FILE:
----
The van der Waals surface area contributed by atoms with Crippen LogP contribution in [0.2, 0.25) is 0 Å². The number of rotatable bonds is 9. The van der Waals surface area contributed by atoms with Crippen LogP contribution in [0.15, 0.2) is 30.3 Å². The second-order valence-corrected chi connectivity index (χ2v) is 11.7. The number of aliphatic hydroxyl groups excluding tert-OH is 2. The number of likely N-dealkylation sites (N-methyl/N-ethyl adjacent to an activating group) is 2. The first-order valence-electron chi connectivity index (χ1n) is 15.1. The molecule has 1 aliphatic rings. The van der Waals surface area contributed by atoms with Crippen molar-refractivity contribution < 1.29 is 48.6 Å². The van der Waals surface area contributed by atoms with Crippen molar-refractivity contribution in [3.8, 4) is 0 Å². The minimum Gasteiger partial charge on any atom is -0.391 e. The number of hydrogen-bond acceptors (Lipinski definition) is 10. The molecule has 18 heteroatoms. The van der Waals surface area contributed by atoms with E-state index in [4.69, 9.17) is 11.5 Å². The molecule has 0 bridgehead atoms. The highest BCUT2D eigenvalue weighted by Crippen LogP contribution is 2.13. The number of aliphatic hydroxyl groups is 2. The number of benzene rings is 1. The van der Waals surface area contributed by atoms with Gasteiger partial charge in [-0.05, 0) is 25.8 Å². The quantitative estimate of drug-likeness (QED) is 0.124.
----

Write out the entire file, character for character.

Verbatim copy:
The van der Waals surface area contributed by atoms with Crippen LogP contribution in [0.2, 0.25) is 0 Å². The number of rotatable bonds is 9. The van der Waals surface area contributed by atoms with Crippen LogP contribution in [0.15, 0.2) is 30.3 Å². The second-order valence-corrected chi connectivity index (χ2v) is 11.7. The number of aliphatic hydroxyl groups excluding tert-OH is 2. The number of likely N-dealkylation sites (N-methyl/N-ethyl adjacent to an activating group) is 2. The first-order valence-electron chi connectivity index (χ1n) is 15.1. The molecule has 1 aliphatic rings. The van der Waals surface area contributed by atoms with Crippen molar-refractivity contribution < 1.29 is 48.6 Å². The van der Waals surface area contributed by atoms with Crippen molar-refractivity contribution in [3.8, 4) is 0 Å². The minimum Gasteiger partial charge on any atom is -0.391 e. The number of hydrogen-bond acceptors (Lipinski definition) is 10. The molecule has 18 heteroatoms. The van der Waals surface area contributed by atoms with E-state index in [4.69, 9.17) is 11.5 Å². The molecule has 0 bridgehead atoms. The highest BCUT2D eigenvalue weighted by Crippen LogP contribution is 2.13. The number of aliphatic hydroxyl groups is 2. The number of benzene rings is 1. The van der Waals surface area contributed by atoms with Gasteiger partial charge in [-0.05, 0) is 25.8 Å². The quantitative estimate of drug-likeness (QED) is 0.124.